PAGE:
One such instance of derisking can be found in the CRMA provisions around ‘Strategic Projects’. As such are identified the projects that strengthen the EU’s security of supply for strategic raw materials. Provided they fulfil certain additional conditions, such as technical feasibility and sustainable implementation, Strategic Projects may be recognised as such by the Commission and, as a result, benefit from a status of ‘overriding public interest’ (Art. 10, para 2). This involves accelerated permitting processes and ‘urgent treatment’ in all judicial and dispute resolution procedures relating to the projects. This priority status of Strategic Projects raises concerns with regard to the respect for the rule of law and equality before the law, as well the right to an effective remedy and fair trial, with NGOs warning of disadvantaging affected rightsholders with less time and information to prepare their defence. In this case, derisking assumes the form of an extraordinary legal guarantee to reduce administrative burdens and risks associated with establishing a new investment project.

Derisking also assumes the form of improved access to finance and the sharing of financial risks for Strategic Projects. This means, for example, enabling public support through guarantees, debt products, and even state aid, facilitating off-take agreements, or channelling resources from the European Investment Bank Group and other InvestEU implementing partners, who are given a role for coordinating financing for Strategic Projects. Overall, the derisking ambition of the CRMA was captured by the Rapporteur of the Act, MEP Nicola Beer, who referred to the objective of creating ‘project-planning certainty for private investors’.

At Whose Cost?

While – or precisely because – the CRMA seeks to secure domestic green growth, it is not limited to domestic raw materials value chains. In a Communication published in parallel to the Proposal for a Regulation, the Commission outlined its intention to pursue ‘strategic partnerships’ to ensure the steady supply of critical raw materials. One example is the partnership with Canada as part of the EU–Canada Comprehensive Economic and Trade Agreement (CETA). Yet, the EU has at the same time sought to constrain export restrictions of resource-rich countries, such as China and Indonesia, both based on WTO law and through the pursuit of Free Trade Agreements that prohibit export taxes or export monopolies and grant foreign investment access specifically in the field of raw materials (e.g., EU-Chile Advanced Framework Agreement).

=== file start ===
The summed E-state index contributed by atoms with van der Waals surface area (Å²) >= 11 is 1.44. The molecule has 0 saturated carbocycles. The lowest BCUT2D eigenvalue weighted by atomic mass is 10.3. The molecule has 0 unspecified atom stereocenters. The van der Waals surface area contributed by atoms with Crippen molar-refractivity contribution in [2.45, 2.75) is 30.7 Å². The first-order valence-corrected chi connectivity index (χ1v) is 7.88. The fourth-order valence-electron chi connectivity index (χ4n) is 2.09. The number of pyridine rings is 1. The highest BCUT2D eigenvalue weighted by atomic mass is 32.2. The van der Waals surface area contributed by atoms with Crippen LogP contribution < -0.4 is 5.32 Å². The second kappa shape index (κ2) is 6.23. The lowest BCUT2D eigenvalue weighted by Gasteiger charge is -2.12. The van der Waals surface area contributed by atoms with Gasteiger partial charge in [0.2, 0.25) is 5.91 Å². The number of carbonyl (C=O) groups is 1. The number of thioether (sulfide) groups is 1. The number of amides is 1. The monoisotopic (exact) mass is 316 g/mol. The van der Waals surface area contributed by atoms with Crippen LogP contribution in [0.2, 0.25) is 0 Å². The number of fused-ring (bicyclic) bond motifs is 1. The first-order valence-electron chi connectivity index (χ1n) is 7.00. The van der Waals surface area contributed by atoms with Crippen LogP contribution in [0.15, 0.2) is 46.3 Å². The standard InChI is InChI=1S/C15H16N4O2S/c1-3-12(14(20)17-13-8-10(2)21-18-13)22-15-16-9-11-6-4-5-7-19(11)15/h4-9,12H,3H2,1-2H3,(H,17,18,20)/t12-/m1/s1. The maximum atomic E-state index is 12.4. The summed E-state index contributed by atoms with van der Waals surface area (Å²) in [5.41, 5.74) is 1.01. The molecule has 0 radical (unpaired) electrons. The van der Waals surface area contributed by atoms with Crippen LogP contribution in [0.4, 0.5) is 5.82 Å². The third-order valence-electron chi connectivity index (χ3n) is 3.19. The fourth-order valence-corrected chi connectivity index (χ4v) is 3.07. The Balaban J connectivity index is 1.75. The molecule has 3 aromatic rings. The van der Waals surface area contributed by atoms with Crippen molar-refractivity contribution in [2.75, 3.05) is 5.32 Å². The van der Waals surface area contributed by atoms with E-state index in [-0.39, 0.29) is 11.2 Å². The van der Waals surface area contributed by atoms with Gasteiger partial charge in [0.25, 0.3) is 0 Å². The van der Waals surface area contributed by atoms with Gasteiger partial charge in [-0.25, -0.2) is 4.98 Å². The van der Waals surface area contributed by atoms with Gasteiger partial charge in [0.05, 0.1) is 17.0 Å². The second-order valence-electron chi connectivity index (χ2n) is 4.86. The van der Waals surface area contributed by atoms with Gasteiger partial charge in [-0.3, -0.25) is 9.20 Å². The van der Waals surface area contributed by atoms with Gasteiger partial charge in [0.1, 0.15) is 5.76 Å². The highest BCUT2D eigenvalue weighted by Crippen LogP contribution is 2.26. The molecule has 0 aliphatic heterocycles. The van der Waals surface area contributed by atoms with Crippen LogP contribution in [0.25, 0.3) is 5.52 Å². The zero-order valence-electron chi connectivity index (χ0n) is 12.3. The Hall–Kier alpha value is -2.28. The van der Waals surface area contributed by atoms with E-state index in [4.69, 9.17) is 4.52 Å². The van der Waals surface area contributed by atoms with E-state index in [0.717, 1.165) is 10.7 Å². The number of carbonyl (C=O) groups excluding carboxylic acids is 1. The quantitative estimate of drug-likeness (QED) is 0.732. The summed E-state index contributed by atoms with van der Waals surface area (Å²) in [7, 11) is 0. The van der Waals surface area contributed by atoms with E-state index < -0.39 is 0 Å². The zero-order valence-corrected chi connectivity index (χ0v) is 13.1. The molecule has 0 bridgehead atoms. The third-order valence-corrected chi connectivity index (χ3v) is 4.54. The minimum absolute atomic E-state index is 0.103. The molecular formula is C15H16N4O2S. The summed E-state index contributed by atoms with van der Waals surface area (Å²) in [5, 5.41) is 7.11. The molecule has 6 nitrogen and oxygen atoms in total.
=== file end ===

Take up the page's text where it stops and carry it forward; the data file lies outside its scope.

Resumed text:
Furthermore, the CRMA makes clear that Strategic Projects can take place in third countries. On paper, this comes with a set of guarantees, such as that the project must ‘add value’ to the third country, it must be implemented sustainably, and project promoters must try to improve the environmental state of the affected sites after the end of exploitation – but only subject to economic feasibility (Art 7 para 1.i). The European Parliament also inserted amendments concerning indigenous rights, such as meaningful consultation and fair compensation. However, these guarantees appear weak in the face of the known and well-established patterns of aggressive exploitation, human rights violations, and environmental degradation associated with raw materials extraction projects. ‘Adding value’ constitutes an economic framing that may allow friendly governments not to take realities on the ground into consideration, ‘meaningful’ remains vague as qualification for consultations which ultimately allow the ‘minimisation of adverse impacts on indigenous rights’ (Art 7, para 1.e), while ‘sustainable implementation’ can be determined by means of private certification – with even the commitment to obtain such certification in the future being sufficient for the Strategic Project to fulfil the sustainability criterion (Annex III, para 4.b). More broadly, the ‘overriding public interest’ accorded to such projects alludes to how the EU’s steadfast pursuit of critical raw materials is likely to further exacerbate inequalities between the Global North and South, accelerating dynamics of dependency and unequal development that aggravate the effects of climate change.

The CRMA is a crucial piece of the EU’s strategy for decarbonisation and climate neutrality. While a full assessment of its implications is beyond the scope of this article, the Act’s domestic priorities and commitment to private-led growth define the contours of its potential and underscore the absence of a climate justice vision.

SUGGESTED CITATION  Kampourakis, Ioannis: Unpacking the Critical Raw Materials Act, VerfBlog, 2024/1/18, https://verfassungsblog.de/unpacking-the-critical-raw-materials-act/, DOI: 10.59704/1094d5793279f771.

One Comment

  1. Donald Sat 2 Mar 2024 at 10:14 - Reply

    When will the endorcement by the council take place?